A former storage room underneath a cinema screen might be considered a nightmarish exhibition space for most artists, but for filmmaker Wu Tsang it was a dream come true. “I was so inspired by the fact that this gallery is under a commercial cinema venue, and it has this really strange shape to it; it’s so not a white cube.” The unorthodox space is at Liverpool’s FACT, (Foundation for Art and Creative Technology) and is usually something of an afterthought when it comes to exhibition planning, as the sloping ceiling (to accommodate the rows of seats above) and a series of obtrusive pillars make it a less attractive choice than the more expansive gallery found on the ground floor. For her new show Tsang has taken over both, but it was the awkward irregularity of Gallery 2 that inspired her to create a site-specific work.
Titled Under Cinema, this two-channel installation centres around Kelela, a musician that blends electronic beats with ethereal, soulful vocals as she embarks on the production of her first full-length album.“Kelela’s a friend,” Tsang tells me the day after the install. “I have known her for a while and she approached me about wanting someone to document the process of her making her album. It started as, ‘let’s just shoot in the studio’, but it turned into a two-year process. It’s been very organic and is still unfolding, but this is the iteration that I’ve made for FACT.” While the dominant screen focuses on candid recording sessions and moments of backstage contemplation, a second channel—that requires near perfect positioning if you want to watch both simultaneously— presents a mesmeric portrait of the artist illuminated by a spotlight. At first glance, she seems frozen, but as both films play in unison her alluring gaze travels; she smiles, adjusts her hair and shifts position as if she is watching the documentary with you.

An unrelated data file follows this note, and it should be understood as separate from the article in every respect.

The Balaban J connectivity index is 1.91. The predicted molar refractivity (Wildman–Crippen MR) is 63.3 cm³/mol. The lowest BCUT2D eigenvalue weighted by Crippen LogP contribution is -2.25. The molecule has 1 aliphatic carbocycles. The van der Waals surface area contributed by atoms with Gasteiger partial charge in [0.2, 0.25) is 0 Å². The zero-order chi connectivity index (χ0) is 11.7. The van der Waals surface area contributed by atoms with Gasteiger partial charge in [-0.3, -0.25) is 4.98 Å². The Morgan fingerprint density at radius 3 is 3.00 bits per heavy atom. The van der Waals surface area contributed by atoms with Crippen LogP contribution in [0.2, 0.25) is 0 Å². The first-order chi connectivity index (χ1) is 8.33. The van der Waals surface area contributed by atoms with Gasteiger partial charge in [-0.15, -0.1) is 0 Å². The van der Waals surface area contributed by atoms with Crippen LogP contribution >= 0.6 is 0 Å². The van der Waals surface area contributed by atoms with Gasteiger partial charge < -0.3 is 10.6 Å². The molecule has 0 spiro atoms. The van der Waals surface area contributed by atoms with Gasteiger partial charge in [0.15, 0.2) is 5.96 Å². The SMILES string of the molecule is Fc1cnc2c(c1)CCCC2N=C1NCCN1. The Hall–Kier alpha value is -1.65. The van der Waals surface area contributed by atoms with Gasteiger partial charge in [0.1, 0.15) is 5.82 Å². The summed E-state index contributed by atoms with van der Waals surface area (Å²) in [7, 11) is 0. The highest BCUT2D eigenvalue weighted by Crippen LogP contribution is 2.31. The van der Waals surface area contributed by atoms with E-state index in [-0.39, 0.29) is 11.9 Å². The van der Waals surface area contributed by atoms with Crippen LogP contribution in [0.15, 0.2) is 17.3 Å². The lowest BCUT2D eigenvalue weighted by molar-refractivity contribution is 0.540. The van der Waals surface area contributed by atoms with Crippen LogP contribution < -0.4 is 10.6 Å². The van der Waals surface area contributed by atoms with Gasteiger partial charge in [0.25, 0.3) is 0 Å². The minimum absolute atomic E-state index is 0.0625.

“A lot of my practice is about addressing the relationship between more mainstream cinematic language and multi-channel, art installation film, and how those two forms are very different but are always in dialogue with each other,” Tsang explains. It seems that she has reached the perfect intersection with a space that is part art gallery, part movie theatre.“Whatever gets you through the door,” she adds.“I really don’t like alienating people, so I’m always looking for ways to mix up new audiences, because traditionally art audiences are very narrow. People feel like there’s something you’re supposed to get, and if they don’t ‘get it’ they feel excluded.”
“People feel like there’s something you’re supposed to get, and if they don’t ‘get it’ they feel excluded.”
Issues of exclusion in an even wider sense are central to Tsang’s practice, as her work predominantly centres around communicating voices from marginalised or underrepresented communities. Her film Wildness (2012) celebrated the queer lives of the performers and clientele at a Los Angeles bar called Silver Platter, where she ran a ‘weekly performance party’. Under Cinema shares a likeness not only in its documentary-style format, but also in the fact that it deals directly Kelela’s concerns around the misrepresentation and commodification of the black female experience, as she makes a transition from subculture icon to mainstream star.